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The Nursing Crisis: Will They Be There When We Need Them?
|Published by www.Hillwatch.com
|The Nursing Crisis: Will They Be There When We Need Them?
By Marla Spergel
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As we get old and gray and more infirm, who will answer the buzzer when we ring? The seeming inability of our healthcare system to recruit and retain a sufficient number of nurses is becoming a major public policy issue. This is not simply a Canadian issue but seems to be an issue in many parts of the globe.
There is a greater demand for medical care as the population ages.
The Nursing work force is graying. The average age of a nurse today is 44.
Many Canadian trained nurses have opted for the United States. Unless this outflow can be reversed, it is projected that by the year 2011, there will be a shortfall of 59,000-113,000 nurses.
Enrollment at nursing schools is in decline. The number of new graduates entering the profession has dropped by almost 50% in the last decade. Few students are choosing Nursing as a profession.
The demand has increased for more baccalaureate prepared nurses for hospitals and specialty nurses for intensive care units, operating rooms, emergency rooms and acute care areas.
The problems in rural areas are more acute. For example, 15%-53% of nursing positions in First Nations Communities are either vacant or filled on a temporary basis. It takes anywhere from 10 weeks to 8 months to fill a vacant position and can cost up to $35,000 to the health care system to fill each one. See Aboriginal Nurse Association of Canada
We have been importing nurses but this does not appear to be a long-term solution. It also raises the ethical question of exacerbating the nursing shortage problems in other countries.
Underlying the problems of the aging of the profession, nurses quitting, and nurses leaving the country, are the job conditions under which nurses work in Canada. Many Nurses are denied full time jobs, having to chase shifts. Others are over worked, facing mandatory overtime, sometimes working up to 10 overtime shifts a month. Stress levels are high and moral is low. While we are in dire need of Nurses today, only a few years ago that due to drastic budget cuts provincially, nurses were being laid off resulting in the loss of full-time permanent jobs that included benefits.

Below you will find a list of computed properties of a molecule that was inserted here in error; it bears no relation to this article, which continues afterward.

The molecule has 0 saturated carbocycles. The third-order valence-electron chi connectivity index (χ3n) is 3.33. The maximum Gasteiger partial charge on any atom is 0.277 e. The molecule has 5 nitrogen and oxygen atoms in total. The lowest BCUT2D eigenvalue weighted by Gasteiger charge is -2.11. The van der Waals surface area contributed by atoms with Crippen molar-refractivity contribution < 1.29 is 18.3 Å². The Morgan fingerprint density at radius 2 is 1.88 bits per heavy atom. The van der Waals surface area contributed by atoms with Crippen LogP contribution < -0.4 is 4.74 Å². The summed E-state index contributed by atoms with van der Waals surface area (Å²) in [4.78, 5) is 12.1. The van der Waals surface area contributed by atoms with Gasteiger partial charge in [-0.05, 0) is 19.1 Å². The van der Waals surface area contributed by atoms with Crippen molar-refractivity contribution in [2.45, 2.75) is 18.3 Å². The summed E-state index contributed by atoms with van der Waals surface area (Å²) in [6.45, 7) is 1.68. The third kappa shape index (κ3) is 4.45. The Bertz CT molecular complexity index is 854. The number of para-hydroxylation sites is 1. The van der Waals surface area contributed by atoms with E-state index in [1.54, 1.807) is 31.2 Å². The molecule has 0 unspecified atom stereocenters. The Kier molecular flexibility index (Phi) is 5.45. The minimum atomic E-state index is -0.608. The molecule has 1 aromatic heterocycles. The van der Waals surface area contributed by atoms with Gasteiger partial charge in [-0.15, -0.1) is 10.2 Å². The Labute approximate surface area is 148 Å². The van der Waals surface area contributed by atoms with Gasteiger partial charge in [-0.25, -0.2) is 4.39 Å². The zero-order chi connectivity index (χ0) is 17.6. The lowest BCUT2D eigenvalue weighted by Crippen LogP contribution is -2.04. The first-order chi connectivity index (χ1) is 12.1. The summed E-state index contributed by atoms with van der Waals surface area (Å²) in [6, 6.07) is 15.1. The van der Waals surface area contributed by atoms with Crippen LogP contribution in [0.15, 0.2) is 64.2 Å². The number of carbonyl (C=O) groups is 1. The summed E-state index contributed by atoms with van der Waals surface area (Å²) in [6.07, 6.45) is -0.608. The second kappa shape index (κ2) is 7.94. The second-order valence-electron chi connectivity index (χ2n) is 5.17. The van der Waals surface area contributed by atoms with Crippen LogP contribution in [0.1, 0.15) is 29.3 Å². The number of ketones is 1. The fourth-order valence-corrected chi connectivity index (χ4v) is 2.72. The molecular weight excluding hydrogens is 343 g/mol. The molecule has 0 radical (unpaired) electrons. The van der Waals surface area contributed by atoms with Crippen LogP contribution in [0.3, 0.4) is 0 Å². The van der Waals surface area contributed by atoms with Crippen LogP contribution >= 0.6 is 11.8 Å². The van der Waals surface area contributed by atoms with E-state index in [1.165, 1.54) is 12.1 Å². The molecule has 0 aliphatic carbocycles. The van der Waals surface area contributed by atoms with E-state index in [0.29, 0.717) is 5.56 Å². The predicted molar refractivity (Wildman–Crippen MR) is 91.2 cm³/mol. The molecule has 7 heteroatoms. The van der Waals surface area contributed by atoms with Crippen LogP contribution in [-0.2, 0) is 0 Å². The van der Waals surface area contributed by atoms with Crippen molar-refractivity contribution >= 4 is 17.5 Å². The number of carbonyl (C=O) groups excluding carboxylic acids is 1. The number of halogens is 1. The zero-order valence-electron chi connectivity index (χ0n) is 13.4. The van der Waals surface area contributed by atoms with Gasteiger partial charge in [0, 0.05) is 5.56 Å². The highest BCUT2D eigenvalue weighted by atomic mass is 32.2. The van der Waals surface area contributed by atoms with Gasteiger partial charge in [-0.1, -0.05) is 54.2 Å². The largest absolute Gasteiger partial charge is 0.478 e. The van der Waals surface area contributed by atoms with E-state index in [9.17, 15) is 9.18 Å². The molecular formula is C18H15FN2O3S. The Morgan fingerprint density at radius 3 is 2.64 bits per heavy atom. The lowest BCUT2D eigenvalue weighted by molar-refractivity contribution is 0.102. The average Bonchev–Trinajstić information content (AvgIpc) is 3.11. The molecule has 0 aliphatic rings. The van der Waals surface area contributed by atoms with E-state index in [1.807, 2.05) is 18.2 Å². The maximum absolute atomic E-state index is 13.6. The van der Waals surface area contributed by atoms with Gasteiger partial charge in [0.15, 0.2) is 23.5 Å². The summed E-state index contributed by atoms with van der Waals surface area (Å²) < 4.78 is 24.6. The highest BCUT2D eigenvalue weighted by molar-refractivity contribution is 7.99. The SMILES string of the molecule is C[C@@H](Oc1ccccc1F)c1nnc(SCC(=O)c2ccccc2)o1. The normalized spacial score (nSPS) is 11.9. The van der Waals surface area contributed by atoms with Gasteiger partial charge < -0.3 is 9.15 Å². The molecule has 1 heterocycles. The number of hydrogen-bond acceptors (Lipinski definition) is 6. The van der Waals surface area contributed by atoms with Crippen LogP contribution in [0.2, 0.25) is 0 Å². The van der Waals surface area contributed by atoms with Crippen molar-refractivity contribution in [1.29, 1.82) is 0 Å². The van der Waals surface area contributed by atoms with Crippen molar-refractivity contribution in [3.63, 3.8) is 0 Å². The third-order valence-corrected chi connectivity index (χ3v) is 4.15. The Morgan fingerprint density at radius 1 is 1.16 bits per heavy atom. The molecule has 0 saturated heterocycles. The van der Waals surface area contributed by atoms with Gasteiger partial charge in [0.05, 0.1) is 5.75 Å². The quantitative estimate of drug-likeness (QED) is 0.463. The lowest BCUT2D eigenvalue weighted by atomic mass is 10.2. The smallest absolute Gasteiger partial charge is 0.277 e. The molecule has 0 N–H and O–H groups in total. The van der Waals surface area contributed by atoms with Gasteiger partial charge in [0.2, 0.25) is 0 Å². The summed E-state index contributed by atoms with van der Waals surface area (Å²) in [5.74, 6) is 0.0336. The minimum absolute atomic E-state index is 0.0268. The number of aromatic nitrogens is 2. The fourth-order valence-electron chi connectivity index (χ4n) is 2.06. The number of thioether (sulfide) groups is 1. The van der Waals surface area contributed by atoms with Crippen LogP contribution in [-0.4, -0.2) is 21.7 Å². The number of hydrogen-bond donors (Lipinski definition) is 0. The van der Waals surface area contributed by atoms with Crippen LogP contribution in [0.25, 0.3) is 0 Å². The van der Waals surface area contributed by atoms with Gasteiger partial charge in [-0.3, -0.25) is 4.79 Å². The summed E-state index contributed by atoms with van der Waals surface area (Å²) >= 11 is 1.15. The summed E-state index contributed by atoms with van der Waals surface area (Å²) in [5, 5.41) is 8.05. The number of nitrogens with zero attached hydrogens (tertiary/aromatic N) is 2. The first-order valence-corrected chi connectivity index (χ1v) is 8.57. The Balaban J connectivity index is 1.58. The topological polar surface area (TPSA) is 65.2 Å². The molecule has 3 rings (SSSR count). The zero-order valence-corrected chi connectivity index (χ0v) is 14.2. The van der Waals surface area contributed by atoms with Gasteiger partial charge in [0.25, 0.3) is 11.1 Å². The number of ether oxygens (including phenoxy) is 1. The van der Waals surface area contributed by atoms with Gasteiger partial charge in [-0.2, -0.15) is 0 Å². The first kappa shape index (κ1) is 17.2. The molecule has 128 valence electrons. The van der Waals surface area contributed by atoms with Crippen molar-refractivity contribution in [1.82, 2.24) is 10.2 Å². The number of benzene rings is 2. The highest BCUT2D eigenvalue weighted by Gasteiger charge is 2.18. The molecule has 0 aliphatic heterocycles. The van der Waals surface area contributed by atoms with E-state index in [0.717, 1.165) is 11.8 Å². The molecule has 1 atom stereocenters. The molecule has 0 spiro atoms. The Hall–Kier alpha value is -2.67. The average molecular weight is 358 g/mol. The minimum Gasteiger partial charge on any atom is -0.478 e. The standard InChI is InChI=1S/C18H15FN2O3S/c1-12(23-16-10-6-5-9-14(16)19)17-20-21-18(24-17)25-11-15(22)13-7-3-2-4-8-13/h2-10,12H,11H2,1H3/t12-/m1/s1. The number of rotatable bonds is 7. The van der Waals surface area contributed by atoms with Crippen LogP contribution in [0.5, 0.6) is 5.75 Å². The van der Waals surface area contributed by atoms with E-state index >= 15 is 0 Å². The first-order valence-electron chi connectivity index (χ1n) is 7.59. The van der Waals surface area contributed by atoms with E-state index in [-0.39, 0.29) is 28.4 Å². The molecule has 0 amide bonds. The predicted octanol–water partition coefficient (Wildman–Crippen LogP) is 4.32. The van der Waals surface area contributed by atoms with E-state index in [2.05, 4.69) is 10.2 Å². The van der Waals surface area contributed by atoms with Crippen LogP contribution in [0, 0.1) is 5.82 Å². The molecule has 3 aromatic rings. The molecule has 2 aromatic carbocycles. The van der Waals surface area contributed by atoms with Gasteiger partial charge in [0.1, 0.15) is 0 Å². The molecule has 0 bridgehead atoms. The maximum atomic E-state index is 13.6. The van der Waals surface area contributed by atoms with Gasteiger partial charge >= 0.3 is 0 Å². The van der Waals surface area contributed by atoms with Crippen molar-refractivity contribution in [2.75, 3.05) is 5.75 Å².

To have more nurses properly trained and motivated will require investment in the education, training and salaries and benefits. But these decisions are occurring against the backdrop of a healthcare system lacking strong brakes on costs and a public reluctant to pay higher taxes.
Health Canada has recognized the Nurse Retention issue. Federal, provincial and territorial ministers recently released A Nursing Strategy for Canada. There have been efforts to address the First Nations Nursing Issues and some important recent initiatives to provide additional support for rural health including recent announcement for Northern Ontario and Nunavut.
The Canadian Nurses Association is seeking $40 million a year over five years:
$10 million would be allocated to recruitment and retention strategies
$20 million would be spent on research
$10 million would be used to ensure that the research findings were applied.
The Canadian Association of University Schools of Nursing has come forward with a national nursing education strategy to ensure that people are attracted to a nursing career; there is adequate, coordinated support for the needed educational infrastructure and qualified teachers; sufficient encouragement and support for practicing nurses to seek additional training; and there is stability in the government funding provided.
More information about nursing and these issues can be found on the following sites:
Top Nursing Sites
International Council of Nurses
Nurse Retention, Transfer & Migration
Nursing Links Around the World
American Association of Colleges of Nursing
American Academy of Nurse Practitioners
Canadian Medical Association Journal article on the impact of hospital closures
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